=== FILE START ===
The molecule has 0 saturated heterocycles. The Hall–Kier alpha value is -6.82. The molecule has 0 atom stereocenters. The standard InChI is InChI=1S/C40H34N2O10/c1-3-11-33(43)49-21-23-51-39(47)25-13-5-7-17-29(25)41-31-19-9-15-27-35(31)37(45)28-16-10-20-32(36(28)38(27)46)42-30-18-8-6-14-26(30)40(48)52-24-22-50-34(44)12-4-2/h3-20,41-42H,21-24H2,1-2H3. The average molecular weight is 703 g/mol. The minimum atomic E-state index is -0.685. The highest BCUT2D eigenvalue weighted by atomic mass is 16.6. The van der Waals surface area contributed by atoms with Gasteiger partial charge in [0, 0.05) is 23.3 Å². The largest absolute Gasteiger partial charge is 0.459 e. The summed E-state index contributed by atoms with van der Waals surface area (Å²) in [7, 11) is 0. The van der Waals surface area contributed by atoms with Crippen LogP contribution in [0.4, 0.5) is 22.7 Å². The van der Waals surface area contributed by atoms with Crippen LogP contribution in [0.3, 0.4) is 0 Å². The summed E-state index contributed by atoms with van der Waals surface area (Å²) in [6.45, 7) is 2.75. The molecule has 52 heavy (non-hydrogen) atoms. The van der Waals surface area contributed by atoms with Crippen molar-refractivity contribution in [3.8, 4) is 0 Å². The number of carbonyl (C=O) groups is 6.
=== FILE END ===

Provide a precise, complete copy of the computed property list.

The molecule has 0 saturated heterocycles. The Hall–Kier alpha value is -6.82. The molecule has 0 atom stereocenters. The standard InChI is InChI=1S/C40H34N2O10/c1-3-11-33(43)49-21-23-51-39(47)25-13-5-7-17-29(25)41-31-19-9-15-27-35(31)37(45)28-16-10-20-32(36(28)38(27)46)42-30-18-8-6-14-26(30)40(48)52-24-22-50-34(44)12-4-2/h3-20,41-42H,21-24H2,1-2H3. The average molecular weight is 703 g/mol. The minimum atomic E-state index is -0.685. The highest BCUT2D eigenvalue weighted by atomic mass is 16.6. The van der Waals surface area contributed by atoms with Gasteiger partial charge in [0, 0.05) is 23.3 Å². The largest absolute Gasteiger partial charge is 0.459 e. The summed E-state index contributed by atoms with van der Waals surface area (Å²) in [7, 11) is 0. The van der Waals surface area contributed by atoms with Crippen LogP contribution in [0.4, 0.5) is 22.7 Å². The van der Waals surface area contributed by atoms with Crippen LogP contribution in [0.3, 0.4) is 0 Å². The summed E-state index contributed by atoms with van der Waals surface area (Å²) in [6.45, 7) is 2.75. The molecule has 52 heavy (non-hydrogen) atoms. The van der Waals surface area contributed by atoms with Crippen molar-refractivity contribution in [3.8, 4) is 0 Å². The number of carbonyl (C=O) groups is 6.